Love it or hate it (and it is usually one or the other), it is an undeniable fact that whisky has become more popular than ever in the last decade. In many ways this is fantastic news for whisky lovers such as ourselves, as it means a bigger whisky community to be a part of, a greater selection of drams in retail/bars and an abundance of whisky-related ’stuff’ for us to consume.

This boost in popularity has of course led to an increase in demand, and with the increasing interconnectedness of modern society through technology, it can almost be said that anyone can buy any whisky from anywhere. With whisky being a slowly-matured, lovingly-crafted product however, we have found ourselves in a situation where demand has comfortably outstripped supply, leading to brands overhauling their product portfolio to replace age statement expressions (such as the classic 12, 15 and 18 Year Old range) with ’no age statement’ bottlings which can be brought to market much quicker, in an attempt to satisfy this extra demand.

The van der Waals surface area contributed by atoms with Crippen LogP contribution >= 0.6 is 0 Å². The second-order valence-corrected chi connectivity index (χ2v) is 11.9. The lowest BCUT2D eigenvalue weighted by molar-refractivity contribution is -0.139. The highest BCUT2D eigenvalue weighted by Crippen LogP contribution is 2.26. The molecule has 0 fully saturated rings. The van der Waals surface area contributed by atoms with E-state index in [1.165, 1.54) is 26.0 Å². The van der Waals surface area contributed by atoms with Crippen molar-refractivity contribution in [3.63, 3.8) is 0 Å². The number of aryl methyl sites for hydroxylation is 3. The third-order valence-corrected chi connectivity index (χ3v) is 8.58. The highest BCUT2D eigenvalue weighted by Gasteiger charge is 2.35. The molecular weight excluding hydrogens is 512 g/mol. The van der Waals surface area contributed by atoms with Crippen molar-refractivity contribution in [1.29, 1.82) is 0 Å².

Despite these efforts, the secondary market for sought-after bottles has been flourishing, with demand for blue-chip brands like Macallan, Bowmore and Springbank reaching new heights. Unsurprisingly, auction prices for the most popular malts have been increasing year on year, a trajectory only helped when some madlad decides to actually open and drink a bottle.

Towards the end of 2022, things started to change. A combination of several factors ranging from the war in Ukraine to the cost of living crisis have made many whisky buyers unable (or at least hesitant) to be as carefree in their bidding as before. Indeed, the rate at which new expressions are released and the number of new distilleries and bottlers being established has led to whisky fans almost having too much to choose from, and their sense of FOMO ('fear of missing out’) is dwindling. This cooling off period has also made life much more difficult for flippers, who are finding that market interest in their super limited single cask Glenwhatever has waned by the time it appears at auction. Will they bother buying Glenwhatever in future if they can’t make a quick profit on it? Probably not.

Whisky is a quality product, and will always be enjoyed and collected by thousands of people across the world. However, the events of the last few months have shown the fragility of this bizarre ecosystem that surrounds it, that sometimes feels like it can collapse at any moment like a pack of cards. In terms of bubbles bursting though, this would appear to be more akin to a slow puncture in an over-inflated tyre, rather than a devastating pop of a soap bubble.